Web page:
Benjamin Franklin was famously quoted as saying that nothing in life was certain, aside from death and taxes. Recite this to bankers at a cocktail party and they’ll be very quick to suggest adding a third certainty – debt.
With no thanks to our martini-loving banker friends, debt will almost always survive despite your departure. When drafting your will, it is always important to consider the effect that debt may have on how your estate is distributed.
Who Becomes Responsible For My Debt?
Although you have passed away, your assets will still be considered your ‘possessions’ and they will be held as part of your estate. Your estate will in essence become an artificial legal person – one that is capable of being sued and in some cases, even suing others!
The person you have appointed to execute your will has the responsibility of ‘squaring away’ your finances when you pass away, and this will often require them to pay off any outstanding debts they may still have. As an example, if your house is still under mortgage at the time of your death, your executor may have to pay off this mortgage before distributing your estate to your beneficiaries.
In fact, debt can often be so powerful that it takes first place in the queue for distribution. In Queensland, the Succession Act 1981 creates a legal obligation on the executor to first repay any outstanding debts before distributing any other assets to beneficiaries. You will often hear this first-in-line privilege described by lawyers as being the “first bite of the cherry”, and ought to be a serious consideration when planning the distribution of your estate.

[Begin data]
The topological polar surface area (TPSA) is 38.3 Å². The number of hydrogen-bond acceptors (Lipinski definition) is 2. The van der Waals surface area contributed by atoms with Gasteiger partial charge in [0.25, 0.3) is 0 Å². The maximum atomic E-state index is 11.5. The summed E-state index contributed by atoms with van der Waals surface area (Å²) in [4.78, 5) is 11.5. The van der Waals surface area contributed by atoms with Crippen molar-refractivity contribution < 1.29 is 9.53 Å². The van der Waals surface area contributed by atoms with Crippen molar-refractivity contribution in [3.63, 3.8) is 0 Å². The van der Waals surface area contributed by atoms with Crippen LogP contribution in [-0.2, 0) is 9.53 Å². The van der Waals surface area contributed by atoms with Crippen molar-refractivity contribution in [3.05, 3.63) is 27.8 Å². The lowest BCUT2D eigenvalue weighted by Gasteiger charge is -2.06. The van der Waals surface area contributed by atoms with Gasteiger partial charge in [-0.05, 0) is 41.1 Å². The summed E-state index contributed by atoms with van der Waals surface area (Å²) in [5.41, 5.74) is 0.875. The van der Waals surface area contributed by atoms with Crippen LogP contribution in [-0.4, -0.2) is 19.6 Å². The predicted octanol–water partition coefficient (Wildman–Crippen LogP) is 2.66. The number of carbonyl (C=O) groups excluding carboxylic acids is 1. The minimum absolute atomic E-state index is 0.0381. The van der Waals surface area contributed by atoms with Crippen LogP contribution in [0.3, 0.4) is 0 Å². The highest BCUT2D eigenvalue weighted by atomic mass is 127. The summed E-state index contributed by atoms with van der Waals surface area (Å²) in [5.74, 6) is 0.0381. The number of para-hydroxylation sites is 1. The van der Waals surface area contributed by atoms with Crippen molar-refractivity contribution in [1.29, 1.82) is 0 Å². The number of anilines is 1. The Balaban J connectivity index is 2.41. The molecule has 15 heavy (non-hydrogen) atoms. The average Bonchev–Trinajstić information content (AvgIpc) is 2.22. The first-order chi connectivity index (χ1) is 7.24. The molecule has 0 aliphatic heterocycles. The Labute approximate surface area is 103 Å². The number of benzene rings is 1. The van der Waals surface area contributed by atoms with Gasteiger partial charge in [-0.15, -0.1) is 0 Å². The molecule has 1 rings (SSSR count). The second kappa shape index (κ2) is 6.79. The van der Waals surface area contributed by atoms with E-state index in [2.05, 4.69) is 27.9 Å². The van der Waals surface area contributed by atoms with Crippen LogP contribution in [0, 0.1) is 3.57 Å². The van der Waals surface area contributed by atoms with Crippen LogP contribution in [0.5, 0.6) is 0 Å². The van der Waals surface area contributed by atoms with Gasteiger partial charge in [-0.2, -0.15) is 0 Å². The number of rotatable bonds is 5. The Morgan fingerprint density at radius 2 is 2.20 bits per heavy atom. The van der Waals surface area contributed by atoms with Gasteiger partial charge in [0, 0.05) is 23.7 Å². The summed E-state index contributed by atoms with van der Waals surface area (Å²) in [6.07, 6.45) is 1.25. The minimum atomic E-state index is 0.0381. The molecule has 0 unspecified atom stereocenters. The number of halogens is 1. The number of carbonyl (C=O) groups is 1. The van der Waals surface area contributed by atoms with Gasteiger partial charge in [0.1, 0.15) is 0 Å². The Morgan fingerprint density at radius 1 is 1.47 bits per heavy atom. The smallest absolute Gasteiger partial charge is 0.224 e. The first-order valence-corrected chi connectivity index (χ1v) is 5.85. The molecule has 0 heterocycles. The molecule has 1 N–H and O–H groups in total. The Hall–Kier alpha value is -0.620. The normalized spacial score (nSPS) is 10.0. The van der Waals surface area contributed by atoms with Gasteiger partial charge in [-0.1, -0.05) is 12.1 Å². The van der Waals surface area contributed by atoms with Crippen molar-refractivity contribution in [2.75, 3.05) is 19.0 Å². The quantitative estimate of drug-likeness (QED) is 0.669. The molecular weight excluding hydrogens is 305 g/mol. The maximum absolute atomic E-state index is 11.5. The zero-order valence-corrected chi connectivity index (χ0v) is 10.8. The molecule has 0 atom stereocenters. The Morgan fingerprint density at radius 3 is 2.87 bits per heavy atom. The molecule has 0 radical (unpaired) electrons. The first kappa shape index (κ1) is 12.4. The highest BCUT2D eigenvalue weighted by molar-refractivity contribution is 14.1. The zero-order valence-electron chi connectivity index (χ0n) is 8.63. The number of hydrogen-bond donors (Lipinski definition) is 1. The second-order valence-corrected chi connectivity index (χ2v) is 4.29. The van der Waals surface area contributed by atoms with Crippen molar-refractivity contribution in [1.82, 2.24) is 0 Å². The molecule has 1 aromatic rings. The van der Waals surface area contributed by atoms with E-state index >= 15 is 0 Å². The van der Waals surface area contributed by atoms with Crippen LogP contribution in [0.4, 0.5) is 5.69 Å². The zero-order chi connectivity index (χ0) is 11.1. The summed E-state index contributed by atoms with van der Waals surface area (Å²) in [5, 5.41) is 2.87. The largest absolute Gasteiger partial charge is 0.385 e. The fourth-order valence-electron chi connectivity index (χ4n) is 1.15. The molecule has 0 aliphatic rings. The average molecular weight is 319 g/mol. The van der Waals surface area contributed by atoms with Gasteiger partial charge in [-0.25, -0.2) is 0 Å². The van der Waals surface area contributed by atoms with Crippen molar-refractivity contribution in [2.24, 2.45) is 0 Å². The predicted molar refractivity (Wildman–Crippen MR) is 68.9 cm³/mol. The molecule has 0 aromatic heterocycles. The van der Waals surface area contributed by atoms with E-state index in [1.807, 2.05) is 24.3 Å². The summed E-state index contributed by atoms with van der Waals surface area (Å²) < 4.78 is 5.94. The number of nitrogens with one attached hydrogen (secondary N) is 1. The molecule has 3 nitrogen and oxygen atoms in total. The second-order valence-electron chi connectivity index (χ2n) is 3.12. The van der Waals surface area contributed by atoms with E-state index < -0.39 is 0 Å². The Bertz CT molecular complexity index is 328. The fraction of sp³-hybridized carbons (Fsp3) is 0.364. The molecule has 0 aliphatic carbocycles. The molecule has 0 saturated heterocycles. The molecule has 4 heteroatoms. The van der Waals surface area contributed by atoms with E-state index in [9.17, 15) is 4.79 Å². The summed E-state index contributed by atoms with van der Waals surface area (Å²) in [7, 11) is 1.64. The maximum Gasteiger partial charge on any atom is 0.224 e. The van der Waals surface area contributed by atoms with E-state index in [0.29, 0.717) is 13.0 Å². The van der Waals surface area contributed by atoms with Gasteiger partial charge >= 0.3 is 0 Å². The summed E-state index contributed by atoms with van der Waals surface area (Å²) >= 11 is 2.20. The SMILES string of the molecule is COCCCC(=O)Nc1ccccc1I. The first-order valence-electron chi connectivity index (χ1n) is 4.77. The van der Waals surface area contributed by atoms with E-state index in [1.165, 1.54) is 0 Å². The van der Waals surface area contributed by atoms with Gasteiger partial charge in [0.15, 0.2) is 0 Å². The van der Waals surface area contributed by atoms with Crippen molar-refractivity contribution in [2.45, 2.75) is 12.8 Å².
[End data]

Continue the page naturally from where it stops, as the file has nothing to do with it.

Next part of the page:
Does This Mean I Can’t Will A Mortgaged House To Someone?
Banks are generally happy to allow for a transfer of title in property, so long as there is an undertaking that the person taking on the mortgaged property will also continue to pay the mortgage. Where a person who has been willed the house does not want to take over the mortgage payments, they may also opt to simply sell the property and retain its value minus any outstanding debt.
While debt will always be satisfied by any existing value in the deceased’s estate, there is a fairly considerable exception to the rule – superannuation.
Will My Superannuation Be Used To Pay Off My Estate’s Debts?
Your super fund may or may not be used to satisfy your estate’s debts, depending on how you’ve set it up.
Where you opted to nominate a beneficiary for your superannuation (aside from yourself, of course), that money will not be considered a part of your estate and will therefore not be used to satisfy any debt.
In this case, the trustee of your super fund will be required to act exactly as you specified and will transfer your super fund to whomever you had nominated. Given that this money cannot be ‘touched’ by creditors, superannuation nominations present themselves as a relatively risk-free way of ensuring that your intended beneficiaries receive exactly the amount you intend to give them.
It is worth noting, however, that where there is no nominated beneficiary on your super fund, the trustee of that fund will generally pay it directly into your estate. Your super fund will then become a part of the greater value of your estate and may be used to satisfy debt.
As always, a meeting with your Estate Planning Professional will allow you to get a good idea of any risks to look out for when considering the effect of debt on your estate, and he or she will be able to provide strategies to limit or overcome any detrimental effect that this may have.